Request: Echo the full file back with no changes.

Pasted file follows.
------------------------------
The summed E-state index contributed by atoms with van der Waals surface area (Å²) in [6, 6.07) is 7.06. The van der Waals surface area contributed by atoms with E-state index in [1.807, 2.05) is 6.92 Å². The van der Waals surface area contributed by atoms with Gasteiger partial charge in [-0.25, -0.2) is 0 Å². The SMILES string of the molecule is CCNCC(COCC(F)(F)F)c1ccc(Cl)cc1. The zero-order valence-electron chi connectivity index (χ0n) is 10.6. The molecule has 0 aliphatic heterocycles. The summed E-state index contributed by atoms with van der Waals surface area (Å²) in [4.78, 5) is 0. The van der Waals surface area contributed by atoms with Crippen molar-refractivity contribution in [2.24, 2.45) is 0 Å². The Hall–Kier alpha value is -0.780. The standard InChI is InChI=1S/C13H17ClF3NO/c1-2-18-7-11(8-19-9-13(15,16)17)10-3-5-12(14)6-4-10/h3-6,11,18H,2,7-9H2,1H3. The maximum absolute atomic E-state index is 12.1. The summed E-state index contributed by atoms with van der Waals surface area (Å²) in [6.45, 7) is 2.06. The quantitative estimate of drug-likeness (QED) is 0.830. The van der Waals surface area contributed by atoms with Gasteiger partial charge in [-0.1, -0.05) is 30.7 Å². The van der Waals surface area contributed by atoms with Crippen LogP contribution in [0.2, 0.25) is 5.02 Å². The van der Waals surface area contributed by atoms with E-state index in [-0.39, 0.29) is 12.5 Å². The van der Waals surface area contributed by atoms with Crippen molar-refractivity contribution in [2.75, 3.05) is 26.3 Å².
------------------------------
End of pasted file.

The summed E-state index contributed by atoms with van der Waals surface area (Å²) in [6, 6.07) is 7.06. The van der Waals surface area contributed by atoms with E-state index in [1.807, 2.05) is 6.92 Å². The van der Waals surface area contributed by atoms with Gasteiger partial charge in [-0.25, -0.2) is 0 Å². The SMILES string of the molecule is CCNCC(COCC(F)(F)F)c1ccc(Cl)cc1. The zero-order valence-electron chi connectivity index (χ0n) is 10.6. The molecule has 0 aliphatic heterocycles. The summed E-state index contributed by atoms with van der Waals surface area (Å²) in [4.78, 5) is 0. The van der Waals surface area contributed by atoms with Crippen molar-refractivity contribution in [2.24, 2.45) is 0 Å². The Hall–Kier alpha value is -0.780. The standard InChI is InChI=1S/C13H17ClF3NO/c1-2-18-7-11(8-19-9-13(15,16)17)10-3-5-12(14)6-4-10/h3-6,11,18H,2,7-9H2,1H3. The maximum absolute atomic E-state index is 12.1. The summed E-state index contributed by atoms with van der Waals surface area (Å²) in [6.45, 7) is 2.06. The quantitative estimate of drug-likeness (QED) is 0.830. The van der Waals surface area contributed by atoms with Gasteiger partial charge in [-0.1, -0.05) is 30.7 Å². The van der Waals surface area contributed by atoms with Crippen LogP contribution in [0.2, 0.25) is 5.02 Å². The van der Waals surface area contributed by atoms with E-state index in [-0.39, 0.29) is 12.5 Å². The van der Waals surface area contributed by atoms with Crippen molar-refractivity contribution in [2.75, 3.05) is 26.3 Å².